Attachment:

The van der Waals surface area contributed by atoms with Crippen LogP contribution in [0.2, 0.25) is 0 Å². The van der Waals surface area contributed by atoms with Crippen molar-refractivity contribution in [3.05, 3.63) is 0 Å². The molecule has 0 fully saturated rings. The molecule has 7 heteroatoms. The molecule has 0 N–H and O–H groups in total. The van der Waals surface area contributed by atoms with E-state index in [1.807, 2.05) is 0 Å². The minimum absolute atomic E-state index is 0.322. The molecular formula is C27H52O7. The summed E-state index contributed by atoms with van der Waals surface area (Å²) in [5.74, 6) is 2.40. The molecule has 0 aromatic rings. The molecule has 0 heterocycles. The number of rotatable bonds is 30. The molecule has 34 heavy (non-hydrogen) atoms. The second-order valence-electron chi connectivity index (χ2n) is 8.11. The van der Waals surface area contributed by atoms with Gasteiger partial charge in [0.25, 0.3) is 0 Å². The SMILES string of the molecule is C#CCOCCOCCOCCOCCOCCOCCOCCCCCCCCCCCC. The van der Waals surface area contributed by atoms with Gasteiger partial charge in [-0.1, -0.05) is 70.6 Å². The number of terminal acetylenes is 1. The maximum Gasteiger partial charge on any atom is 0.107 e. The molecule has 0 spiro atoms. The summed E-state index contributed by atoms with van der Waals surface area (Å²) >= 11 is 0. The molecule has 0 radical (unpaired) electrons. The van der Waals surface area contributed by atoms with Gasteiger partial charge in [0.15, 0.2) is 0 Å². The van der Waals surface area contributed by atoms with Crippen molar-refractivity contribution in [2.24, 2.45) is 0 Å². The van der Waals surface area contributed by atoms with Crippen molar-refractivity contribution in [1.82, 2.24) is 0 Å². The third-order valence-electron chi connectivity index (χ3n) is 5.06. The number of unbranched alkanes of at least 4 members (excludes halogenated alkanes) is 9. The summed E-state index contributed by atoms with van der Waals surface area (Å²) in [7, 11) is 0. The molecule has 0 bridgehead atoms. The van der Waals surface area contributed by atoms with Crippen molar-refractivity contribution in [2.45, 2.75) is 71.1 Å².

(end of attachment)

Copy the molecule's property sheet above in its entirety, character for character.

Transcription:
The van der Waals surface area contributed by atoms with Crippen LogP contribution in [0.2, 0.25) is 0 Å². The van der Waals surface area contributed by atoms with Crippen molar-refractivity contribution in [3.05, 3.63) is 0 Å². The molecule has 0 fully saturated rings. The molecule has 7 heteroatoms. The molecule has 0 N–H and O–H groups in total. The van der Waals surface area contributed by atoms with E-state index in [1.807, 2.05) is 0 Å². The minimum absolute atomic E-state index is 0.322. The molecular formula is C27H52O7. The summed E-state index contributed by atoms with van der Waals surface area (Å²) in [5.74, 6) is 2.40. The molecule has 0 aromatic rings. The molecule has 0 heterocycles. The number of rotatable bonds is 30. The molecule has 34 heavy (non-hydrogen) atoms. The second-order valence-electron chi connectivity index (χ2n) is 8.11. The van der Waals surface area contributed by atoms with Gasteiger partial charge in [0.25, 0.3) is 0 Å². The SMILES string of the molecule is C#CCOCCOCCOCCOCCOCCOCCOCCCCCCCCCCCC. The van der Waals surface area contributed by atoms with Gasteiger partial charge in [-0.1, -0.05) is 70.6 Å². The number of terminal acetylenes is 1. The maximum Gasteiger partial charge on any atom is 0.107 e. The molecule has 0 spiro atoms. The summed E-state index contributed by atoms with van der Waals surface area (Å²) >= 11 is 0. The molecule has 0 radical (unpaired) electrons. The van der Waals surface area contributed by atoms with Gasteiger partial charge in [0.15, 0.2) is 0 Å². The van der Waals surface area contributed by atoms with Crippen molar-refractivity contribution in [2.24, 2.45) is 0 Å². The van der Waals surface area contributed by atoms with Crippen molar-refractivity contribution in [1.82, 2.24) is 0 Å². The third-order valence-electron chi connectivity index (χ3n) is 5.06. The number of unbranched alkanes of at least 4 members (excludes halogenated alkanes) is 9. The summed E-state index contributed by atoms with van der Waals surface area (Å²) in [7, 11) is 0. The molecule has 0 bridgehead atoms. The van der Waals surface area contributed by atoms with Crippen molar-refractivity contribution in [2.45, 2.75) is 71.1 Å².